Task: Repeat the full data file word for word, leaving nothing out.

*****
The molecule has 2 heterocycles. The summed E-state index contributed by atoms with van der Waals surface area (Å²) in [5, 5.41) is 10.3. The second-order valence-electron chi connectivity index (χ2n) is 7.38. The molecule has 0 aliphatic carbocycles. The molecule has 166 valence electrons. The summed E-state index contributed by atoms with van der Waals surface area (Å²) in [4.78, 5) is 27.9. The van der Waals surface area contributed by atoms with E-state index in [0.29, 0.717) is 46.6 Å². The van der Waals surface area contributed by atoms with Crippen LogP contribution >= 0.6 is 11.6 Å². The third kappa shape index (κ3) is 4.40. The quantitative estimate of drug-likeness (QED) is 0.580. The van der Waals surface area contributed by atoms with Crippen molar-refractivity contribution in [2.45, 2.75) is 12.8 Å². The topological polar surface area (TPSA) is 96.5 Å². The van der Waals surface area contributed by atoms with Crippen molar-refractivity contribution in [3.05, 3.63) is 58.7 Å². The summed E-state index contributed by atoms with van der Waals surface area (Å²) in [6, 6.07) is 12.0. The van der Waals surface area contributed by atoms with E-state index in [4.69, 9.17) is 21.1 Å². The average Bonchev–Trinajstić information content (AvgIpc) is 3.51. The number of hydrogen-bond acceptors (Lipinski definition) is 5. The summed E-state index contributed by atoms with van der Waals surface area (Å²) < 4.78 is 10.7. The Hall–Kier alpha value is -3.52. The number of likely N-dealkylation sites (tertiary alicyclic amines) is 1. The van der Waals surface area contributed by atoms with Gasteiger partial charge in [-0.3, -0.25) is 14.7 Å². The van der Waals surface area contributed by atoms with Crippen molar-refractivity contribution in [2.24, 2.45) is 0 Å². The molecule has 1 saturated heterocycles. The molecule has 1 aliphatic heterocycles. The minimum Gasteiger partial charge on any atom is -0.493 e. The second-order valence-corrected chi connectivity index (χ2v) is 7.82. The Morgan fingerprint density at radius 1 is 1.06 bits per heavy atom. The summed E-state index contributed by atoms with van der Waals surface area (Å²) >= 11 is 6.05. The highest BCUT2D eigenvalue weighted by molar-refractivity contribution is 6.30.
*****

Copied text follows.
The molecule has 2 heterocycles. The summed E-state index contributed by atoms with van der Waals surface area (Å²) in [5, 5.41) is 10.3. The second-order valence-electron chi connectivity index (χ2n) is 7.38. The molecule has 0 aliphatic carbocycles. The molecule has 166 valence electrons. The summed E-state index contributed by atoms with van der Waals surface area (Å²) in [4.78, 5) is 27.9. The van der Waals surface area contributed by atoms with E-state index in [0.29, 0.717) is 46.6 Å². The van der Waals surface area contributed by atoms with Crippen LogP contribution >= 0.6 is 11.6 Å². The third kappa shape index (κ3) is 4.40. The quantitative estimate of drug-likeness (QED) is 0.580. The van der Waals surface area contributed by atoms with Crippen molar-refractivity contribution in [2.45, 2.75) is 12.8 Å². The topological polar surface area (TPSA) is 96.5 Å². The van der Waals surface area contributed by atoms with Crippen molar-refractivity contribution in [3.05, 3.63) is 58.7 Å². The summed E-state index contributed by atoms with van der Waals surface area (Å²) in [6, 6.07) is 12.0. The van der Waals surface area contributed by atoms with E-state index in [4.69, 9.17) is 21.1 Å². The average Bonchev–Trinajstić information content (AvgIpc) is 3.51. The number of hydrogen-bond acceptors (Lipinski definition) is 5. The summed E-state index contributed by atoms with van der Waals surface area (Å²) < 4.78 is 10.7. The Hall–Kier alpha value is -3.52. The number of likely N-dealkylation sites (tertiary alicyclic amines) is 1. The van der Waals surface area contributed by atoms with Gasteiger partial charge in [-0.3, -0.25) is 14.7 Å². The van der Waals surface area contributed by atoms with Crippen molar-refractivity contribution in [2.24, 2.45) is 0 Å². The molecule has 1 saturated heterocycles. The molecule has 1 aliphatic heterocycles. The minimum Gasteiger partial charge on any atom is -0.493 e. The second-order valence-corrected chi connectivity index (χ2v) is 7.82. The Morgan fingerprint density at radius 1 is 1.06 bits per heavy atom. The summed E-state index contributed by atoms with van der Waals surface area (Å²) >= 11 is 6.05. The highest BCUT2D eigenvalue weighted by molar-refractivity contribution is 6.30.